Jim Butcher's Dresden Files: Wild Card

By: Jim Butcher

Series: The Dresden Files

Book Number: 10.6

Star Rating:



Spoiler Disclaimer


An uneasy peace has settled over Chicago between human law enforcement; "Gentleman" Johnny Marcone, mob boss and first human freeholding Baron under the Unseelie Accords; and Lara Wraith, leader of the White Court vampires. However, their fragile alliance is about to be tested as tensions bubble to the surface in light of a new enemy emerging, who's dead-set on pitting them all against one another. When two human women are found dead, drained of all their life force, it appears to be the White Court's doing. But Harry Dresden is pretty certain they aren't responsible. As he investigates, more murder victims are discovered, and in each case, he finds that the supposed perpetrator is actually innocent. But it doesn't stop the city's most powerful factions from pointing fingers at each other. As a civil war is about to erupt, can Harry restore peace and bring everyone together to fight the real enemy? 


Wild Card is the sixth Dresden Files graphic novel. According to Jim Butcher's website, the story is set between Small Favor and Turn Coat in the greater series story arc. In this one, we have a mysterious and powerful entity who is trying to pit Chicago's most prominent p { margin-bottom: 0.1in; line-height: 120%; }a:link { } p { margin-bottom: 0.1in; line-height: 120%; }a:link { }factions against each other. He has murdered two women in an attack meant to look like it was perpetrated by White Court vampires, and when one of their own is also attacked, the cops are out to kick some vampire butts. Then two vampires are killed, leaving their leader, Lara Wraith, believing it was John Marcone. Meanwhile one of Marcone's lackeys is found dead, supposedly at the hands of the cops. All of this leads to a fast-brewing civil war that will tear the city apart it Harry can't find the culprit and put a stop to it.

I enjoyed the story for the way that it brings together a number of characters from the Dresden universe who must manage to put aside their differences to take on a common enemy. This is no small order for our wizard PI, Harry Dresden, who is the only one who can talk sense into the leaders of the various factions, and ultimately he's also the one to defeat their enemy, although not in his typical flashy fashion full of things that go boom. Some of the characters are ones who've been a part of the series for a while, and others are new to this graphic novel format. Harry's brother, Thomas; his good friend and CPD cop, Karrin Murphy; and his apprentice, Molly, act as his closest allies and have all been seen before in illustration. Murphy's partner, Rawlins, and ME Butters I'm pretty sure are new to this format, making it interesting to see the artist's concepts of them. In the frenemy camp, Marcone was seen in the previous graphic novel, Down Town, but I don't believe that Lara Wraith has been in one of these books before and neither has Harry's fairy godmother, Lea. Then there's our evil villain who I can't really say much about because giving away his identity is a huge spoiler. It made for a very well-rounded cast. I also enjoyed the couple of scenes that are written from Murphy's POV, another first in the series. It was nice to get a little bit of insight into her past.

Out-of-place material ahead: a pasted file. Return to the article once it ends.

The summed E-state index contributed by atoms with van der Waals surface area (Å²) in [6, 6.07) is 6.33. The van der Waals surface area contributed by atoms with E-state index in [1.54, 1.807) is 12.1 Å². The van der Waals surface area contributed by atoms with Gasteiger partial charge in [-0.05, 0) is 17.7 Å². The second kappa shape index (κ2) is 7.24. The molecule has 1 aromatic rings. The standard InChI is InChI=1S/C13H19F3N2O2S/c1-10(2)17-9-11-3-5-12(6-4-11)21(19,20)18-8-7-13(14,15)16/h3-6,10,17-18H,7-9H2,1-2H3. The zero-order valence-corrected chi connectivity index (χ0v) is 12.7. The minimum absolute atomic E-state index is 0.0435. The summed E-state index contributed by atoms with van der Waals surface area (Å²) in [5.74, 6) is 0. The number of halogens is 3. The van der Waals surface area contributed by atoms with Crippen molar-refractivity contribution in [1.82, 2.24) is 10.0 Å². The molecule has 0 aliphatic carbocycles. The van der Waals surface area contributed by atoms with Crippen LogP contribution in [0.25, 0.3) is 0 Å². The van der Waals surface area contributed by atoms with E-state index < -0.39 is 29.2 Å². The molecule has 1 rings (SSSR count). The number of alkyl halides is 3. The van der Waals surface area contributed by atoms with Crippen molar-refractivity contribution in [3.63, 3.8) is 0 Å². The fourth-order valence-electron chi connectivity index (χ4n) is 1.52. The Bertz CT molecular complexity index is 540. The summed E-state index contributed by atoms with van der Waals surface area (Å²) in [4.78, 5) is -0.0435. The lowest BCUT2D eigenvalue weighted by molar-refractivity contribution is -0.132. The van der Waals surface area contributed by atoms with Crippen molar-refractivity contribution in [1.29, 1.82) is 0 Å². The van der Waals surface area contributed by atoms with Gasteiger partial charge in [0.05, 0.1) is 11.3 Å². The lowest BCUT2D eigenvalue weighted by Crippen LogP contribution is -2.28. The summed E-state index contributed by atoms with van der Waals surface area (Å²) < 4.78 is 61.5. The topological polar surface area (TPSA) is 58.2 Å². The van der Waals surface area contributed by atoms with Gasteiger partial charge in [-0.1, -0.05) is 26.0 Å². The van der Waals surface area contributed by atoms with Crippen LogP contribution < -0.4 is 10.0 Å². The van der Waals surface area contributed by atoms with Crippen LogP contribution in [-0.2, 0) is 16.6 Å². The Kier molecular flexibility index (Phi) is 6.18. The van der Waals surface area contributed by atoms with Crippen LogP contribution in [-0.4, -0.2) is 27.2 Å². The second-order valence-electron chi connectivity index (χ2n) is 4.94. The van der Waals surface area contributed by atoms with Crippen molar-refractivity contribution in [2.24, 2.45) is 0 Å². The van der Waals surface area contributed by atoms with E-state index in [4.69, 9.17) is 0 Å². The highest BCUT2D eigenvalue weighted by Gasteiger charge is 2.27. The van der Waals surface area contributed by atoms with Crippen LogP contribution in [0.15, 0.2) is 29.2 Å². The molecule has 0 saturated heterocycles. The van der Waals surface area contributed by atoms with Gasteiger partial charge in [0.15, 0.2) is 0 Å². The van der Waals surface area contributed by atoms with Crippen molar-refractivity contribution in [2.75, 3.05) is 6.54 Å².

Most of the illustrations are done by Carlos Gomez who has worked on previous Dresden Files graphic novels, although according to the credits, Sean Izaakse worked on Issue 4. Their styles match closely enough that I didn't find the transition jarring in any way. For the most part, I liked the artwork, although I have a few minor quibbles. I'm still not a fan of the way that Thomas is portrayed. As illustrated, he's just not that attractive to me, considering that he's always been described as impossibly beautiful. I also thought that Murphy and Molly looked a little to much alike in their facial features. The only way I was able to tell them apart is by Molly's colorful hair and piercings. The last thing is that I feel like the female characters are a bit over-sexualized. However, I realize that this sadly is often par for the course in comics. Otherwise, this was a well-written and nicely illustrated book, that I very much enjoyed.


Jim Butcher